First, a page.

Paris explained that his intent with setting a separate millage for bond service was to keep it separate from the general fund saying, “If we were to take that one and half mill and move it over to general account, it could be used in general fund. That’s a situation I don’t want to see happen. The whole point of all this is to improve the capital infrastructure in Gilmer County and I don’t want this money where it could be used in the general fund.”
Pritchard questioned the Board’s allocation of the budget saying he could find a half million dollars to reallocate into the Road Department, an area that Paris called the biggest area of citizens concern in his opinion. He stated that the majority of calls he answers has to do with roads.
ELLIJAY, Ga. – The Gilmer County Board of Education formally accepted their 2018 Millage Rate this week with unanimous approval from the present board members.
The final vote came 4-0, Nick Weaver was absent, on Thursday, August 23, setting the rate at 14.458 mills for the year.
After discussing the rate on Monday’s Work Session and over the last month since their July Meeting, where Gilmer County Charter School Superintendent Dr. Shanna Downs informed the board that their calculated rollback rate was 14.458 mills, decreasing from 2017’s 16.12 mill., the final decision lowered the rate by 1.662 over last year.
Downs mentioned in the board’s regular session that no citizens have commented on the Rollback Rate this year or the boards advertisement of it over the last month.
Continuing along the financial discussions, a bid for two extra buses was approved. Coming from extra funding the state found and spread among school systems, this unexpected item set the board with an opportunity to try a different engine. Originally, Director of Operations Bob Sosebee’s Bid Analysis offered the board the bids for both a diesel engine bus and a gasoline bus.
Sosebee said in the meeting that he wanted to offer the board the option of trying gasoline buses instead of diesel with this extra funding as a trend is beginning to see other school systems do similar. Mentioning emissions and testing stresses on the increase, causing a major increase in time spent on repairs, as one point pushing to change, he presented three company’s bids including both engines. the bids include warranty’s on both engines.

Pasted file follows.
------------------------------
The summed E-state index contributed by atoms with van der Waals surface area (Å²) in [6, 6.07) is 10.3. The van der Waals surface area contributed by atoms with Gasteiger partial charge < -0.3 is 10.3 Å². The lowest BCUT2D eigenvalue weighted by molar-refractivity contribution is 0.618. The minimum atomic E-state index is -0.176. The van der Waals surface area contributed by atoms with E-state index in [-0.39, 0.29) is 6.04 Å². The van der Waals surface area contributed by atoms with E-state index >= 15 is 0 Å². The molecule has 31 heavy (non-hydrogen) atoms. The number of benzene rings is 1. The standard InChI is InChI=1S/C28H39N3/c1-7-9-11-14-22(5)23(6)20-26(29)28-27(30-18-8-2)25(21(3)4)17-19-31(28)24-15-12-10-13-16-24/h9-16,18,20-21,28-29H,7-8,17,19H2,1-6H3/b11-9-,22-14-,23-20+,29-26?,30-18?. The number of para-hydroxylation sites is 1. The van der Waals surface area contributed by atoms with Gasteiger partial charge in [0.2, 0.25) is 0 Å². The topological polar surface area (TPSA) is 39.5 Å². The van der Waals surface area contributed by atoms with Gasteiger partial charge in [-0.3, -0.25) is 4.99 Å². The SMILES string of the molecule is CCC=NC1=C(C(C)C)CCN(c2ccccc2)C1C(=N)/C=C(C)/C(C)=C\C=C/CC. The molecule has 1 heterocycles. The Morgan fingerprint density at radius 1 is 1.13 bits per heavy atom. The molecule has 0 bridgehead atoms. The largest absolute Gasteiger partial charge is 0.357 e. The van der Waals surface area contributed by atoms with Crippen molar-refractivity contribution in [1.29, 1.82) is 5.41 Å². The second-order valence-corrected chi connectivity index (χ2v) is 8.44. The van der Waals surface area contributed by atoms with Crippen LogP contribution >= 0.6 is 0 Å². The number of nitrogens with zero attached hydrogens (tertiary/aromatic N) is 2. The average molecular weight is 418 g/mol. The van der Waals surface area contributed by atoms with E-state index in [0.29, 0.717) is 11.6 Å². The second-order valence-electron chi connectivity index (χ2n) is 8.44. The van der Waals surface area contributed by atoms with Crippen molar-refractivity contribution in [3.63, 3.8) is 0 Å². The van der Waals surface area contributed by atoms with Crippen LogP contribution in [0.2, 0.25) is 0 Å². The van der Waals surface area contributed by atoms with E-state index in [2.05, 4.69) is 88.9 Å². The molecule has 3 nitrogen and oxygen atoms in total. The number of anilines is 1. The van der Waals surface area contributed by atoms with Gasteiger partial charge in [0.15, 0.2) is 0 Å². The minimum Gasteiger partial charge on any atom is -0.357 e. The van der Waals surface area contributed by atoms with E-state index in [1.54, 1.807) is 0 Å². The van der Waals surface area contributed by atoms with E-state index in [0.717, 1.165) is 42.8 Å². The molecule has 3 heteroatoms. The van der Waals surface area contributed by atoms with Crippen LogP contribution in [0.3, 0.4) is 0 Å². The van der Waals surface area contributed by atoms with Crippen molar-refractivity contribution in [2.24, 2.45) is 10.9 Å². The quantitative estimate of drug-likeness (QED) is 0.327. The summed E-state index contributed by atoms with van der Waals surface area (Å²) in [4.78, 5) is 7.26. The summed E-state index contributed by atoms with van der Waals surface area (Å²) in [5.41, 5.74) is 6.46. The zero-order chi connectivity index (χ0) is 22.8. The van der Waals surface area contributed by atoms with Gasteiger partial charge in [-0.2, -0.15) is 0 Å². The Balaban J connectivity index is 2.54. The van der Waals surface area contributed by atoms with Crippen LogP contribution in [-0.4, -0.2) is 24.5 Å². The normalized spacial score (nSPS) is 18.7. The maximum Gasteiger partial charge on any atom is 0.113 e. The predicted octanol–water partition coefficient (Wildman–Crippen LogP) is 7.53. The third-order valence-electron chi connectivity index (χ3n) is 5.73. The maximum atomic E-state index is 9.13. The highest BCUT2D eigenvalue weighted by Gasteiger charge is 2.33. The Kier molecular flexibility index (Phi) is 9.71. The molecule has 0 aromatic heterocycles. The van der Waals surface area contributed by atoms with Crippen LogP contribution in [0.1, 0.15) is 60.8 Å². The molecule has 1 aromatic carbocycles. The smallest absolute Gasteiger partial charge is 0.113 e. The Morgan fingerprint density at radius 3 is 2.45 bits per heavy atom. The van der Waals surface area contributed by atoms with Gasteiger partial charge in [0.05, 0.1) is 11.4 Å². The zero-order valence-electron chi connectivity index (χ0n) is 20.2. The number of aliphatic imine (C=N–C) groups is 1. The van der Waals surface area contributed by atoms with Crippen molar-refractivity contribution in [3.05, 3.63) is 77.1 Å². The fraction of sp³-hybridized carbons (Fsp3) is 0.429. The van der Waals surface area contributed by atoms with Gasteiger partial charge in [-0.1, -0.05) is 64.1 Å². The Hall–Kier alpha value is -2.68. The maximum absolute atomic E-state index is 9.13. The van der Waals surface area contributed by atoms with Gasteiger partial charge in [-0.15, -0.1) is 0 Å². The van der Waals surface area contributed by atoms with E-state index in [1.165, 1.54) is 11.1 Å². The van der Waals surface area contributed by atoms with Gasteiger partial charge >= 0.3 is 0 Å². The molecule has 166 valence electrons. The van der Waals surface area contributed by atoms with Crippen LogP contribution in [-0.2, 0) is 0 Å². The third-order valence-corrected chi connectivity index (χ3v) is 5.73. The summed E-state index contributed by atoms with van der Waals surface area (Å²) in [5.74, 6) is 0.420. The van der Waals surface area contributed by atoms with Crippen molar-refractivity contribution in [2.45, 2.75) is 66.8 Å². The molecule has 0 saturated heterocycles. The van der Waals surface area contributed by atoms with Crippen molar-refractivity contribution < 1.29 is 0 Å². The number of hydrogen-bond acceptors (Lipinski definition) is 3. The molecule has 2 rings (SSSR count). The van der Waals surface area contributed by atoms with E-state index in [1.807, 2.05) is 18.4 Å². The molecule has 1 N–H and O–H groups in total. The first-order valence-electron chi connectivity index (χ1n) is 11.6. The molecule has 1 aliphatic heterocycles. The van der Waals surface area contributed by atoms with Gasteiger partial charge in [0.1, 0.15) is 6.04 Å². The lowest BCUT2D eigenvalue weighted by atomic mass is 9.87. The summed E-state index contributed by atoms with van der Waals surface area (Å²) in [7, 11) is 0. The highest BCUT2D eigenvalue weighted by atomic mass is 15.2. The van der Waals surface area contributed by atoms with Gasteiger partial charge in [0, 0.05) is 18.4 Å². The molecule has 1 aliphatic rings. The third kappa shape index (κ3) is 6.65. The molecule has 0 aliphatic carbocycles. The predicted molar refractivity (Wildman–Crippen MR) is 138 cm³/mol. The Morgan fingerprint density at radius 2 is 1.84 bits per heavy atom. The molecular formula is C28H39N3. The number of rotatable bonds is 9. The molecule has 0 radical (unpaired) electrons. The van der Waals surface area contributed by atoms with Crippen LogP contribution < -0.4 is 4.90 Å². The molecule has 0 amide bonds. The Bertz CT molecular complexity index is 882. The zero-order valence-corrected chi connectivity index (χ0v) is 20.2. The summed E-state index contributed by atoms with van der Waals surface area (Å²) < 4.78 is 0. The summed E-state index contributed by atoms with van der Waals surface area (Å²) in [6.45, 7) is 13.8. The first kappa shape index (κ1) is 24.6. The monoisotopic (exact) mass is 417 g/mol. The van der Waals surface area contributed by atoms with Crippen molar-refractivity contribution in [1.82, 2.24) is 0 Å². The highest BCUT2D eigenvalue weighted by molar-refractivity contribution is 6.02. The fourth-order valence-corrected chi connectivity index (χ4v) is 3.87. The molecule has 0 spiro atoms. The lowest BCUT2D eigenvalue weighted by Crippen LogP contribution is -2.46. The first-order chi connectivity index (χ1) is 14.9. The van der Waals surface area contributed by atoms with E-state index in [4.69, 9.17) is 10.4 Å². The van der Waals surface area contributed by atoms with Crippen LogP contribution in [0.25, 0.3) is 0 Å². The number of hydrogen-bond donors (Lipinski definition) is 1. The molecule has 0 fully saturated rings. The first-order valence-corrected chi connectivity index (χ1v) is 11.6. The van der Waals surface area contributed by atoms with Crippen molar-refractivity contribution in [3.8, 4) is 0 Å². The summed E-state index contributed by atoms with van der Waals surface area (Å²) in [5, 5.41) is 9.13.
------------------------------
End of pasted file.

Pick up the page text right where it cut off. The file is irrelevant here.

The system currently runs its entire bus fleet on diesel engines. When asked for his recommendation, Sosebee suggested the board try the gas buses to be able to compare the two types. Ultimately, approval came from the board as they said they would be willing to use these, as the extra funding came in from the state, as a test pair.
While continuing to replace and grow the bus fleet, Downs noted the Board is still struggling to find bus drivers. Upon a request, Downs is moving forward of increasing the sign on bonus for new drivers from $500 to $1000. As the board discussed the rise and answers to problem, one suggestion arose that the board may look at possibly considering changing the salary as well. Though no real action came except to notify the board of increasing the sign on bonus, indications lean that we could learn more at next month’s meeting.
ELLIJAY, Ga. – The Gilmer County Board of Commissioners held their Special Called Meeting in which discussion of the county’s Millage Rate and decisions were made.
Considered their calculations of accepting the Rollback Rate at 6.370, the generalized budget for the county would wind up relatively the same, with only a possible $10,000 difference over what they collected this year.
With the continued growth in Gilmer County, Post Commissioner Dallas Miller noted it was one of the bigger rollbacks he has seen. He also noted the Rollback Rate represented over $800,000 dollars in budget difference to the county.